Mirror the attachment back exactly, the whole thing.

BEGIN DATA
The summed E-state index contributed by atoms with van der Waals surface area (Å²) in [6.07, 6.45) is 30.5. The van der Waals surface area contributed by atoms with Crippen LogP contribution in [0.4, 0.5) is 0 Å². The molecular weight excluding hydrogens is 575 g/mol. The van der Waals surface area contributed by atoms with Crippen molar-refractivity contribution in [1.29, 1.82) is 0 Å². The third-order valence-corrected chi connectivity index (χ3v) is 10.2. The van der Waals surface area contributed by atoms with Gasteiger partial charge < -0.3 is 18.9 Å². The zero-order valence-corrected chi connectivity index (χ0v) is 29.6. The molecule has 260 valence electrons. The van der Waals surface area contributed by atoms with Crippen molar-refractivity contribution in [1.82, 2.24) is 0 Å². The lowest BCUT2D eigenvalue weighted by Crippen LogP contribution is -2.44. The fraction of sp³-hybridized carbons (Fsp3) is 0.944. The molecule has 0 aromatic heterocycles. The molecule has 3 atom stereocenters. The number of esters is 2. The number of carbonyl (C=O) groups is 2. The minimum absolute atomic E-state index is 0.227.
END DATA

The summed E-state index contributed by atoms with van der Waals surface area (Å²) in [6.07, 6.45) is 30.5. The van der Waals surface area contributed by atoms with Crippen LogP contribution in [0.4, 0.5) is 0 Å². The molecular weight excluding hydrogens is 575 g/mol. The van der Waals surface area contributed by atoms with Crippen molar-refractivity contribution in [1.29, 1.82) is 0 Å². The third-order valence-corrected chi connectivity index (χ3v) is 10.2. The van der Waals surface area contributed by atoms with Gasteiger partial charge < -0.3 is 18.9 Å². The zero-order valence-corrected chi connectivity index (χ0v) is 29.6. The molecule has 260 valence electrons. The van der Waals surface area contributed by atoms with Crippen molar-refractivity contribution in [1.82, 2.24) is 0 Å². The lowest BCUT2D eigenvalue weighted by Crippen LogP contribution is -2.44. The fraction of sp³-hybridized carbons (Fsp3) is 0.944. The molecule has 0 aromatic heterocycles. The molecule has 3 atom stereocenters. The number of esters is 2. The number of carbonyl (C=O) groups is 2. The minimum absolute atomic E-state index is 0.227.